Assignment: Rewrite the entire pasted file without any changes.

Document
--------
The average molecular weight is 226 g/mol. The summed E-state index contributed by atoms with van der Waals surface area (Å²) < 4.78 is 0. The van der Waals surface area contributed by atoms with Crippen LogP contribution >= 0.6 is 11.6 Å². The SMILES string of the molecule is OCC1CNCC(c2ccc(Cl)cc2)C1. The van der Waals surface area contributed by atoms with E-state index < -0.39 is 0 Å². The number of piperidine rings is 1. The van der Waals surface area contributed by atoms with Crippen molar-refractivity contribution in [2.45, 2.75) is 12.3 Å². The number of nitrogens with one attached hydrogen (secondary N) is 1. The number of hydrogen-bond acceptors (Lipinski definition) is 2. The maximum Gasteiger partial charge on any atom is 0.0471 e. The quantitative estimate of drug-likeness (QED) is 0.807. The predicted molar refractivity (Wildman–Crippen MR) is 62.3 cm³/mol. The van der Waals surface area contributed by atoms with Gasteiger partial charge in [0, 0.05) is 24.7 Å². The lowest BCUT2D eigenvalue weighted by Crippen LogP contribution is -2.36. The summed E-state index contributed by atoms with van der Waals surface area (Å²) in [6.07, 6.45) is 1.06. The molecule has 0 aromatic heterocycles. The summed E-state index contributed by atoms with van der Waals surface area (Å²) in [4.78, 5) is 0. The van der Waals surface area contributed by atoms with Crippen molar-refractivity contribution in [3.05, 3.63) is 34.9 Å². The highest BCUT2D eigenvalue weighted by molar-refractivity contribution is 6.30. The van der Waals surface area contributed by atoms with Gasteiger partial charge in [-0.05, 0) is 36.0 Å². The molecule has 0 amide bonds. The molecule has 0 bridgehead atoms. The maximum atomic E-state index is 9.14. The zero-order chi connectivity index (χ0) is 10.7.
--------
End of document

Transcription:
The average molecular weight is 226 g/mol. The summed E-state index contributed by atoms with van der Waals surface area (Å²) < 4.78 is 0. The van der Waals surface area contributed by atoms with Crippen LogP contribution >= 0.6 is 11.6 Å². The SMILES string of the molecule is OCC1CNCC(c2ccc(Cl)cc2)C1. The van der Waals surface area contributed by atoms with E-state index < -0.39 is 0 Å². The number of piperidine rings is 1. The van der Waals surface area contributed by atoms with Crippen molar-refractivity contribution in [2.45, 2.75) is 12.3 Å². The number of nitrogens with one attached hydrogen (secondary N) is 1. The number of hydrogen-bond acceptors (Lipinski definition) is 2. The maximum Gasteiger partial charge on any atom is 0.0471 e. The quantitative estimate of drug-likeness (QED) is 0.807. The predicted molar refractivity (Wildman–Crippen MR) is 62.3 cm³/mol. The van der Waals surface area contributed by atoms with Gasteiger partial charge in [0, 0.05) is 24.7 Å². The lowest BCUT2D eigenvalue weighted by Crippen LogP contribution is -2.36. The summed E-state index contributed by atoms with van der Waals surface area (Å²) in [6.07, 6.45) is 1.06. The molecule has 0 aromatic heterocycles. The summed E-state index contributed by atoms with van der Waals surface area (Å²) in [4.78, 5) is 0. The van der Waals surface area contributed by atoms with Crippen molar-refractivity contribution in [3.05, 3.63) is 34.9 Å². The highest BCUT2D eigenvalue weighted by molar-refractivity contribution is 6.30. The van der Waals surface area contributed by atoms with Gasteiger partial charge in [-0.05, 0) is 36.0 Å². The molecule has 0 amide bonds. The molecule has 0 bridgehead atoms. The maximum atomic E-state index is 9.14. The zero-order chi connectivity index (χ0) is 10.7.